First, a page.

Annual Review/Reevaluation – Child Find – College Resources for Students with Disabilities – Individualized Education Program (IEP) – Occupational Therapy – Physical Therapy – Programs for Students with Special Needs – Psychology Services – Transition Services
The Middleburgh Central School District strives to work collaboratively to ensure that students with disabilities are provided with the support and services needed to encourage the acquisition of the academic, social and vocational skills it is anticipated they will need beyond their school career.
Decisions about support and services are made by the Committee on Special Education (CSE) and the Committee on Preschool Special Education (CPSE), as outlined by Education Law.
Special education services are available to any student with a mental, physical or emotional impairment that affects his or her educational performance. For school-age children, this may include autism, deafness, deaf-blindness, emotional disturbance, hearing impairment, learning disability, mental retardation, multiple disabilities, orthopedic impairment, other health impairment, speech or language impairment, traumatic brain injury or visual impairment (including blindness).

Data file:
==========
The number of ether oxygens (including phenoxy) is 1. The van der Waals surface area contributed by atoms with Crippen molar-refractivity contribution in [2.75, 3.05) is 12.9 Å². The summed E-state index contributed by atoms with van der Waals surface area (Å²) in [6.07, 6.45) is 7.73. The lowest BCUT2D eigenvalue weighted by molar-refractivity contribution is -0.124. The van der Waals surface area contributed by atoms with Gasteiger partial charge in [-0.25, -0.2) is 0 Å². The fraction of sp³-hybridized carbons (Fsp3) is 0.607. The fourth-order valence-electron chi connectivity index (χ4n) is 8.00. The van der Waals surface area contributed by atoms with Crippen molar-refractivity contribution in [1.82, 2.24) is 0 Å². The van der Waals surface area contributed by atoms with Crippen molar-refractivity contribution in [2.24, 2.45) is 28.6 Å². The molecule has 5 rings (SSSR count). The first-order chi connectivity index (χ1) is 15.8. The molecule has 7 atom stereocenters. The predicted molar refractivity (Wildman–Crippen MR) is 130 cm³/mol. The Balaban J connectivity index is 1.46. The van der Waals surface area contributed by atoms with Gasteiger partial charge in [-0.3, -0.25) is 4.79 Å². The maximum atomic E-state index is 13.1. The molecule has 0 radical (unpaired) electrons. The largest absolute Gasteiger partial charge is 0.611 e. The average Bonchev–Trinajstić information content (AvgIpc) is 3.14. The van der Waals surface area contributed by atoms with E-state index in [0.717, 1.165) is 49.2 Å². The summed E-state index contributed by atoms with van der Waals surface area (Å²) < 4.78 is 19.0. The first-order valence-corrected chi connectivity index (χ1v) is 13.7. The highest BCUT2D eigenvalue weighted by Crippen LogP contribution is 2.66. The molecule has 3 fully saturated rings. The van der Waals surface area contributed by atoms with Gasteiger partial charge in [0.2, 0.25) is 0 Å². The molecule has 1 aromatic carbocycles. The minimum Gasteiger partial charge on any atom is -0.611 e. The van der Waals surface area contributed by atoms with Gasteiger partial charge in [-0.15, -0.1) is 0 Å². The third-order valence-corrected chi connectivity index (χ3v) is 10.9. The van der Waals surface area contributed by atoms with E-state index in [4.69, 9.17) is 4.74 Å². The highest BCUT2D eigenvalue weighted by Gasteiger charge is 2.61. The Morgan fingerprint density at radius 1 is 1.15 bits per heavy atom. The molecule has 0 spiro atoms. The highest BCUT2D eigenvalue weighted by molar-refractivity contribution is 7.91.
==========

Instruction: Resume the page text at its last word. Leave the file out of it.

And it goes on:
How can we be sure my child’s program is meeting his or her needs?
At least once a year, you and other members of the Committee on Special Education will review your child’s Individualized Education Plan (IEP). You may request a meeting sooner than that. Together, you will make decisions about any necessary changes to your child’s program. This is called an annual review.